can breathe a sigh of relief.” The market in front of the big mosque is
hard to walk: tourists are not there, but traders welcome all those who
can finally buy a scarf or some coffee. “Tell everyone that here is no
longer so terrible, I recommend.” “Education is the first step in
starting to rebuild Syria,” a Sister Yola, who runs a children’s
shelter next to where tradition holds that St. Paul encountered Christ,
told Avvenire. Many of the 140 children aged 3 to 5 are refugees.
Archbishop Jeanbart encouraged those who have suffered this far to
continue to have patience. “This blessed land has given us a sweet and
comfortable life under the eyes of God; it will be even more favorable
and generous with the end of this senseless and crazy war,” he wrote.
“Our trial is ended; be prepared for a future radiant with promise.”
CRUX: Vatican gravely concerned about Palestinian refugees in Syria
by St Theophan (1815-1894)
[II Thess. 2:13-3:5; Luke 13:1-9]
Pilate mingled the blood of
Galileans with their sacrifices — the Lord said: except ye repent, ye
shall all likewise perish; the tower of Siloam fell and killed 18
people — the Lord again said: except ye repent, ye shall all likewise
perish. This gives an understanding that when some misfortune befalls
others, we must not reason about why it happened, but rather look at
ourselves and examine whether there are any sins on us deserving
temporary punishment for the instruction of others, and hasten to wipe
them out with repentance. Repentance cleanses sin and removes the cause
which attracts a catastrophe.
While a person is in sin, an axe is
laid to the root of the tree of his life, ready to cut it down. It does
not cut because it waits for repentance. Repent and the axe will be
taken away, and your life will flow to its end in the natural order of
things; if you do not repent — expect to be cut down. What man can know
whether he will live to the next year? The parable about the fruitless
fig tree shows that the Saviour prays that Divine justice spare each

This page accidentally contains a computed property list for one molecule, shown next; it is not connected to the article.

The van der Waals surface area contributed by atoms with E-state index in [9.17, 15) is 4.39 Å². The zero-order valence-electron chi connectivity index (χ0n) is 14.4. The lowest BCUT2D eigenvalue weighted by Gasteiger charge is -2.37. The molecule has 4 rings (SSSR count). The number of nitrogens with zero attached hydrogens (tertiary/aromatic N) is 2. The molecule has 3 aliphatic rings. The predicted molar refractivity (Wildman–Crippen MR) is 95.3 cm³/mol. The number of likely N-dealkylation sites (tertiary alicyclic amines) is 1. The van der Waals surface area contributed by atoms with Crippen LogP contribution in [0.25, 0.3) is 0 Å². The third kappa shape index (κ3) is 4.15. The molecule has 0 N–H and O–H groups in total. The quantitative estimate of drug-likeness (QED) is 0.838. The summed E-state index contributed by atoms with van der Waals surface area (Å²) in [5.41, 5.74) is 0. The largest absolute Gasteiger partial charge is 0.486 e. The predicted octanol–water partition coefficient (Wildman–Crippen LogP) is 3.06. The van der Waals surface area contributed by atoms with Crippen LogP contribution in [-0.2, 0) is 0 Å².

sinner in the hopes that he will repent and bring forth good fruits.
But it sometimes happens that Divine justice no longer hears the
intercessions, and perhaps He will only agree to allow somebody one
more year to remain alive. How do you know, sinner, that you are not
living your last year, your last month, day and hour?
of Divine Ascent excerpt: Step 19- "On sleep, prayer and psalmody"
5. It is possible for all to pray with a congregation;
for many it is more suitable to pray with a single kindred spirit; solitary
prayer is for the very few.
November 16, 2017
(Wis 6:10-12) To
you, therefore, O kings, are these my words, that you may learn wisdom,
and not fall from it. For they that have kept just things justly, shall
be justified: and they that have learned these things, shall find what
to answer. Covet ye, therefore, my words, and love them, and you shall
LIFESITENEWS.COM: Cardinal Burke makes ‘final plea’ for clarity to Pope Francis on dubia anniversary
EXCERPT ARCHBISHOP CHAPUT: ‘Amoris Laetitia’ and the nature of mercy
I want to spend my remaining time on the pastoral challenges the text
itself may seem to create; some general comments on the state of our
Church; and how we as priests need to respond as “missionaries of
mercy.” Ground Zero is this: For Christians, sexual intimacy outside a
valid marriage can never be morally legitimate. And it’s the Church
that determines what a valid marriage is.
Scripture’s clearest words about the indissolubility of marriage come
from Jesus himself in Matthew 19. They can’t be softened, or
reinterpreted, or contextualized. Christian marriage is a covenant
between one man and one woman. When valid, it endures until the death